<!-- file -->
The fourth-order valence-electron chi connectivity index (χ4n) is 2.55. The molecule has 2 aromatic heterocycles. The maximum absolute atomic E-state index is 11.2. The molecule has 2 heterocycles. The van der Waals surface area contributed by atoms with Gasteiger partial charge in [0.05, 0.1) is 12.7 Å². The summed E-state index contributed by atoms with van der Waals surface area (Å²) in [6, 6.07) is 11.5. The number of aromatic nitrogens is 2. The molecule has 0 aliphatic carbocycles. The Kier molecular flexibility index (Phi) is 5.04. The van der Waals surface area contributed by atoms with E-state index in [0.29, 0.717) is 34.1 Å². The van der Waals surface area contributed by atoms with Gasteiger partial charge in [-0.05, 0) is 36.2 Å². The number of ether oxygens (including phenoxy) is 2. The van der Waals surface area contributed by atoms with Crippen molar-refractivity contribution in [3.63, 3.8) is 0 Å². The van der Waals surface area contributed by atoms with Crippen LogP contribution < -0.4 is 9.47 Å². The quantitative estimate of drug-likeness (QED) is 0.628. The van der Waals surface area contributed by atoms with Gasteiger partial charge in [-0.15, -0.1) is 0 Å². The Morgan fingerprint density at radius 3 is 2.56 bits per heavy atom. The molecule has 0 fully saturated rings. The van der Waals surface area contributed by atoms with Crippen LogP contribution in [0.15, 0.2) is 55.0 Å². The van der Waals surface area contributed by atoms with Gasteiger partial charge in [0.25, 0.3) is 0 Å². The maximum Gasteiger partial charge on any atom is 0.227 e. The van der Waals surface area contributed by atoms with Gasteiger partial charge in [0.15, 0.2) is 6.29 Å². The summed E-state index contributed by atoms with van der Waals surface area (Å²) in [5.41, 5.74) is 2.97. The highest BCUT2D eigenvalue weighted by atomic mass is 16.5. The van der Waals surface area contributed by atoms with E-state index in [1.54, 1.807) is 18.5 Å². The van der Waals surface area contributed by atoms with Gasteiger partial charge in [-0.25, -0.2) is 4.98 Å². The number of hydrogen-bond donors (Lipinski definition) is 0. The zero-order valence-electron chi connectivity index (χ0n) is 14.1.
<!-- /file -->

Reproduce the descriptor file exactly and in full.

The fourth-order valence-electron chi connectivity index (χ4n) is 2.55. The molecule has 2 aromatic heterocycles. The maximum absolute atomic E-state index is 11.2. The molecule has 2 heterocycles. The van der Waals surface area contributed by atoms with Gasteiger partial charge in [0.05, 0.1) is 12.7 Å². The summed E-state index contributed by atoms with van der Waals surface area (Å²) in [6, 6.07) is 11.5. The number of aromatic nitrogens is 2. The molecule has 0 aliphatic carbocycles. The Kier molecular flexibility index (Phi) is 5.04. The van der Waals surface area contributed by atoms with E-state index in [0.29, 0.717) is 34.1 Å². The van der Waals surface area contributed by atoms with Gasteiger partial charge in [-0.05, 0) is 36.2 Å². The number of ether oxygens (including phenoxy) is 2. The van der Waals surface area contributed by atoms with Crippen molar-refractivity contribution in [3.63, 3.8) is 0 Å². The van der Waals surface area contributed by atoms with Crippen LogP contribution < -0.4 is 9.47 Å². The quantitative estimate of drug-likeness (QED) is 0.628. The van der Waals surface area contributed by atoms with Gasteiger partial charge in [-0.15, -0.1) is 0 Å². The Morgan fingerprint density at radius 3 is 2.56 bits per heavy atom. The molecule has 0 fully saturated rings. The van der Waals surface area contributed by atoms with Crippen LogP contribution in [0.15, 0.2) is 55.0 Å². The van der Waals surface area contributed by atoms with Gasteiger partial charge in [0.25, 0.3) is 0 Å². The maximum Gasteiger partial charge on any atom is 0.227 e. The van der Waals surface area contributed by atoms with Gasteiger partial charge in [0.15, 0.2) is 6.29 Å². The summed E-state index contributed by atoms with van der Waals surface area (Å²) in [5.41, 5.74) is 2.97. The highest BCUT2D eigenvalue weighted by atomic mass is 16.5. The van der Waals surface area contributed by atoms with E-state index in [1.54, 1.807) is 18.5 Å². The van der Waals surface area contributed by atoms with Gasteiger partial charge in [-0.25, -0.2) is 4.98 Å². The number of hydrogen-bond donors (Lipinski definition) is 0. The zero-order valence-electron chi connectivity index (χ0n) is 14.1.